Former President Donald Trump trashed Gen. Colin Powell on Tuesday, one day after he died due to “complications from COVID-19.”
“Wonderful to see Colin Powell, who made big mistakes on Iraq and famously, so-called weapons of mass destruction, be treated in death so beautifully by the Fake News Media,” Trump wrote in a statement. “Hope that happens to me someday. He was a classic RINO [Republican In Name Only], if even that, always being the first to attack other Republicans.”
“He made plenty of mistakes, but anyway, may he rest in peace!” the former president concluded.
Trump criticized Powell throughout his presidency, calling him “a real stiff who was very responsible for getting us into the disastrous Middle East War” in 2020 upon learning the retired general planned to vote for now-President Joe Biden.
Powell came under fire during former President George W. Bush’s time in office for pushing unsound intelligence while advocating for the Iraq War. He spoke to the United Nations in 2003 and described alleged Iraqi weapons programs, which was later revealed to be wrong.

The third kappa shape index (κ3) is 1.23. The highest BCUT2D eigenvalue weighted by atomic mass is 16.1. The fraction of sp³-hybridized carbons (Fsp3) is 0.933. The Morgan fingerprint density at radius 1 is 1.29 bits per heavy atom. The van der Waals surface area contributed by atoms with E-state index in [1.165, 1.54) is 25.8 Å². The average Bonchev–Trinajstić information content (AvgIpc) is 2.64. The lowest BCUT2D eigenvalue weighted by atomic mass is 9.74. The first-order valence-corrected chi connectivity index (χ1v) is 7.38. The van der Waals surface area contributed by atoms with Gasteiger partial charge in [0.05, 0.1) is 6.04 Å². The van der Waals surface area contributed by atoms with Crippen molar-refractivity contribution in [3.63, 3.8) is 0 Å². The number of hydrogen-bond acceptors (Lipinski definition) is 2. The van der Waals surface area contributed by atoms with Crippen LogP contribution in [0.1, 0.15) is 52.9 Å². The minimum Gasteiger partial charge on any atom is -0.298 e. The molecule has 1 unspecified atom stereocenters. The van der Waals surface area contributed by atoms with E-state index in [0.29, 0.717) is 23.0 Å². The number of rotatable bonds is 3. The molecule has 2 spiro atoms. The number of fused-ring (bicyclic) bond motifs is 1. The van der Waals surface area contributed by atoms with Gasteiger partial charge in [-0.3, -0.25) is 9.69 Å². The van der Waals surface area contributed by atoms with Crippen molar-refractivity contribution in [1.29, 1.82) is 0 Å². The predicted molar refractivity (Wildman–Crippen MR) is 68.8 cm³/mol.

The former general called the speech as a “blot” on his record and told ABC News in 2005 it is still “painful.” He criticized Trump in his later years as well and accused the former president of trying to “overturn the government” in what would mark his last interview.
“Trump refuses to acknowledge that he wasn’t reelected. He has people who go along with him on that,” Powell told journalist Bob Woodward in July according to Business Insider. “”It was awful. He was going in there to overturn the government.”
Powell died at age 84 and suffered from multiple myeloma, according to NBC News, which is a type of blood cancer that weakens a person’s ability to stave off infections. He was fully vaccinated.
The media largely acknowledged Powell’s “blot” on his record while also noting his status as a trailblazer. Powell was the first black U.S. secretary of state, the first black national secretary advisor and was the highest-ranking black public official ever when sworn in as secretary of state in 2001.
“By the time he retired from the military, he was arguably the most respected and celebrated American in uniform,” Secretary of State Antony Blinken said Monday. “After that career, Colin Powell could’ve enjoyed a quieter life … instead, he started a new career in diplomacy.”